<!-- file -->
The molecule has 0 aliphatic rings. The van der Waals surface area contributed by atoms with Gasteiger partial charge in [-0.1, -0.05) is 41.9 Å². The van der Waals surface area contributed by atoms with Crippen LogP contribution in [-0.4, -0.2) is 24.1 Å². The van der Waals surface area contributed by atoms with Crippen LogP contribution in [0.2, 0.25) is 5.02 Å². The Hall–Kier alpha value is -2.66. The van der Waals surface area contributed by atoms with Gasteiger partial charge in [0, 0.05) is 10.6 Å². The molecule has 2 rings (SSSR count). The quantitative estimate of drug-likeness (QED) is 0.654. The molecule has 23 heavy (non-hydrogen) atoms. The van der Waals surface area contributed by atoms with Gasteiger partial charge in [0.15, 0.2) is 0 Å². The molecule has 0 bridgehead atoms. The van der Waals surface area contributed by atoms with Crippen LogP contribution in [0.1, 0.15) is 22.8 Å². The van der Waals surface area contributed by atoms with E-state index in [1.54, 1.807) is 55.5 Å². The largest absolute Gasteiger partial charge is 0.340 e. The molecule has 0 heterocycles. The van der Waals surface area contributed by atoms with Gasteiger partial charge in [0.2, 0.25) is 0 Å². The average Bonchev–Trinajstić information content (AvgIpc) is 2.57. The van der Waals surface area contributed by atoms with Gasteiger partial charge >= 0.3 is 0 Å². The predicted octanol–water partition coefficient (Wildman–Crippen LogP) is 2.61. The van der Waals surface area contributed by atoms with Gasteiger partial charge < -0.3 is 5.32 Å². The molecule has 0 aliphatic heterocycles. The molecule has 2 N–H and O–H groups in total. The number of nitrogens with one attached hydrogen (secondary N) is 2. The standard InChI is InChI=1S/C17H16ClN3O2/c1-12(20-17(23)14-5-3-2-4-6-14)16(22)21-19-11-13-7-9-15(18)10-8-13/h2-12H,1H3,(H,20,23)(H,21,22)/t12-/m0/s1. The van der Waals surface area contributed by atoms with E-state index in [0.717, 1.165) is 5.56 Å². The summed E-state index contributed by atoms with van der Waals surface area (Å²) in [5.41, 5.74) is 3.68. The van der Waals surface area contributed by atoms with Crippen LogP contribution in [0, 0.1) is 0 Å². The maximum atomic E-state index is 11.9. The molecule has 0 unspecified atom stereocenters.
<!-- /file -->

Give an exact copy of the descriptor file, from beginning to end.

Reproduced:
The molecule has 0 aliphatic rings. The van der Waals surface area contributed by atoms with Gasteiger partial charge in [-0.1, -0.05) is 41.9 Å². The van der Waals surface area contributed by atoms with Crippen LogP contribution in [-0.4, -0.2) is 24.1 Å². The van der Waals surface area contributed by atoms with Crippen LogP contribution in [0.2, 0.25) is 5.02 Å². The Hall–Kier alpha value is -2.66. The van der Waals surface area contributed by atoms with Gasteiger partial charge in [0, 0.05) is 10.6 Å². The molecule has 2 rings (SSSR count). The quantitative estimate of drug-likeness (QED) is 0.654. The molecule has 23 heavy (non-hydrogen) atoms. The van der Waals surface area contributed by atoms with Gasteiger partial charge in [0.15, 0.2) is 0 Å². The molecule has 0 bridgehead atoms. The van der Waals surface area contributed by atoms with Crippen LogP contribution in [0.1, 0.15) is 22.8 Å². The van der Waals surface area contributed by atoms with E-state index in [1.54, 1.807) is 55.5 Å². The largest absolute Gasteiger partial charge is 0.340 e. The molecule has 0 heterocycles. The van der Waals surface area contributed by atoms with Gasteiger partial charge in [0.2, 0.25) is 0 Å². The average Bonchev–Trinajstić information content (AvgIpc) is 2.57. The van der Waals surface area contributed by atoms with Gasteiger partial charge >= 0.3 is 0 Å². The predicted octanol–water partition coefficient (Wildman–Crippen LogP) is 2.61. The van der Waals surface area contributed by atoms with Gasteiger partial charge < -0.3 is 5.32 Å². The molecule has 0 aliphatic heterocycles. The molecule has 2 N–H and O–H groups in total. The number of nitrogens with one attached hydrogen (secondary N) is 2. The standard InChI is InChI=1S/C17H16ClN3O2/c1-12(20-17(23)14-5-3-2-4-6-14)16(22)21-19-11-13-7-9-15(18)10-8-13/h2-12H,1H3,(H,20,23)(H,21,22)/t12-/m0/s1. The van der Waals surface area contributed by atoms with E-state index in [0.717, 1.165) is 5.56 Å². The summed E-state index contributed by atoms with van der Waals surface area (Å²) in [5.41, 5.74) is 3.68. The van der Waals surface area contributed by atoms with Crippen LogP contribution in [0, 0.1) is 0 Å². The maximum atomic E-state index is 11.9. The molecule has 0 unspecified atom stereocenters.